7

In order to narrow down the focus of the question, I'll mention the standard sizes whose French translation is required. They are as follows:

  1. Small
  2. Medium
  3. Large
  4. Extra Large

Now, I know that small="petit," medium="moyen" and so on. However since, I've never been to France and I'm not sure as to how exactly do people communicate cloth sizes to one another.

15

In France, you will use different expressions depending on the cloth

For shirts :

  • XS
  • S
  • M
  • L
  • XL

You would say something like :

-Tu mets quelle taille de T-shirt ?
-Moi ? du L pourquoi ?

You may use the full words "Small", "Medium", etc... but I think it is less common.

For pants

You will use a number instead :

  • 36 (commonly XS)
  • 38 (commonly S)
  • 40 (commonly M)
  • 42 (commonly L) ...

You would say something like:

-Tu fais quelle taille en pantalon toi ?
-Je fais du 42.

For shoes

Here, you also use numbers :

  • 36
  • 37
  • 38
  • ...

You will commonly say something like:

-Tu fais quelle pointure ? (or: Tu fais quelle taille en chaussure)
-J'ai des grands pieds, je fais du 46 !

As PapaPoule says, you may also use "Chausser" :

-Tu chausses du combien ?
-Du 38.

As 200_success says, using "pointure" is more common :

-Tu fais quelle pointure ?
-Du 38.

or a more polite form:

-Quelle est votre pointure ?
-38

Introducing a size

To introduce a size, depending on the structure, you'll use "du", "en", "taille" or blank:

Je fais du XS (most common)
Je mets du S
Je m'habille en M
J'ai un Jean taille 38
Je mets des vêtements L (not very common...)

Side note

You may also hear "Ce haut taille [petit/grand]" when the announced size of the cloth (let's say "M") seems wrong according of what you use to see (seems like a "S"). You may often hear it from people who care about their size :)

  • 1
    You cannot translate XS, etc. into numbers because British, European and American sizes have a lot of variation. You need to DEFINE your target audience first. – Lambie Apr 22 '16 at 14:42
  • @Lambie I don't understand what you mean ? When looking at a cloth description, the size often vary depending on the country, even for letters. – Random Apr 22 '16 at 14:47
  • 1
    @Lambie by "description" I mean the little paper inside the cloth, saying its size. There is often a table with "EUR", "UK", "US" and the associated size. And in France, you will never hear "Petit", "Moyen", "Grand". Maybe in Quebec, where they translate any english word ? – Random Apr 22 '16 at 15:09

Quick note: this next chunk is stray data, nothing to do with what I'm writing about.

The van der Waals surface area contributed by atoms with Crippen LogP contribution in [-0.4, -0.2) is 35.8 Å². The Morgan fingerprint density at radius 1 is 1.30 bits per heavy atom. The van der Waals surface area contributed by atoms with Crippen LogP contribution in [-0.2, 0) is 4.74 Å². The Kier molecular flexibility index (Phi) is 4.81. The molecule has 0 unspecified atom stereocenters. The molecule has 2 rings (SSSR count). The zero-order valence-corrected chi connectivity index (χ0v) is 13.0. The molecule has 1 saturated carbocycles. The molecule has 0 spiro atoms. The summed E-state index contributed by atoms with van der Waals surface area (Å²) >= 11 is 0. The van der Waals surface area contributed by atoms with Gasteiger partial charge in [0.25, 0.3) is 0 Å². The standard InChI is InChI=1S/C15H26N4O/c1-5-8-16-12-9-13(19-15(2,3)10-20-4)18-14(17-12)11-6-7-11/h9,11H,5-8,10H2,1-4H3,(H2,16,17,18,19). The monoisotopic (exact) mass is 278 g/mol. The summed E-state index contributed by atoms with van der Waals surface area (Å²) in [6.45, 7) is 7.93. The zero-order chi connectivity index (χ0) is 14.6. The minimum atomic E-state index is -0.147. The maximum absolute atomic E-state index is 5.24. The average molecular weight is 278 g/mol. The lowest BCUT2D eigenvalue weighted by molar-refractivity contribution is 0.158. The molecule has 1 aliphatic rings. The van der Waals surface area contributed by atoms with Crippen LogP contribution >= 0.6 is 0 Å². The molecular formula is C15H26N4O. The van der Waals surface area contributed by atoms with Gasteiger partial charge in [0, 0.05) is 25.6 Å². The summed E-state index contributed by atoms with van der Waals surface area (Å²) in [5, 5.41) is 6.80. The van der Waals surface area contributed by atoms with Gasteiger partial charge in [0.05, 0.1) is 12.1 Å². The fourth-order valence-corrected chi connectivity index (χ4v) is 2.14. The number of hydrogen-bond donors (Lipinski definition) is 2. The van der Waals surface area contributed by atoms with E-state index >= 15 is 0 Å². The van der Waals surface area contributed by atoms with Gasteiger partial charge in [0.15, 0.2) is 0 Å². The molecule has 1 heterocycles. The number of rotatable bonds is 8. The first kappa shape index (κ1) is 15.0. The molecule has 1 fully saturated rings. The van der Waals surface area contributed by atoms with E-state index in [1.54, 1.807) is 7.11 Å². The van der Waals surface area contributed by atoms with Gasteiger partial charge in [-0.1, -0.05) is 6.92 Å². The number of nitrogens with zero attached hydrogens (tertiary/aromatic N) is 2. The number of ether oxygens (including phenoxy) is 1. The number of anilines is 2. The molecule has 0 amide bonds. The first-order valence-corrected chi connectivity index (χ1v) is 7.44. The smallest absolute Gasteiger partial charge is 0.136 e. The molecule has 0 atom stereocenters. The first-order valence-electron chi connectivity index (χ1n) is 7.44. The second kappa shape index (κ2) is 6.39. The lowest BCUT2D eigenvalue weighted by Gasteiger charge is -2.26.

• 1
    @Lambie I made a quick search on google "correspondance taille pantalon S M L", and there is no official "correspondance", each trend has its own... So kind of difficult to state it... – Random Apr 22 '16 at 15:20
  • 2
    Pointure is generally used instead of taille for shoe sizes. – 200_success Apr 22 '16 at 19:06
3

In case you ever stop by Québec (Canada) afterwards, and wonder why it's different.1 There you will find, for example:

TP (très petit) [XS]
P (petit) [S]
M (moyen) [M]
G (grand) [L]
TG (très grand) [XL]
TTG (très très grand) [XXL]

For instance I've found M/M on a sweater with equal font size : usually you'll have the French/English abbreviation on the label, as is the case here (moyen/medium i.e. M/M). My experience is mostly saying the English words in full here (du medium), especially for something like pizza (une extra large) and I don't think I've ever heard anyone referring to sizes with the short form only in Québec (i.e. du M, du TP etc.). Combining both languages in full creates confusion (for me) as in un pantalon large (Eng. ample) vs. un pantalon (de taille) L (France, inferred from other answer). As for shoes, I'm only familiar with the verb chausser for wearing shoes of a certain size and pointure for referring to that size (the number of points).


1 Because Québec. But there's also the 1977 Charter of the French language (ch. C-11, RSQ) which states:

51.Every inscription on a product, on its container or on its wrapping, or on a document or object supplied with it, including the directions for use and the warranty certificates, must be drafted in French. This rule applies also to menus and wine lists.

The French inscription may be accompanied with a translation or translations, but no inscription in another language may be given greater prominence than that in French.

So that one need not maintain in their mind some compatibility scale using a foreign language referential, or outright have to learn that language to buy clothing. There is also the flexibility for having accompanying translations/abbreviations in as many languages as whomever wishes alongside French.

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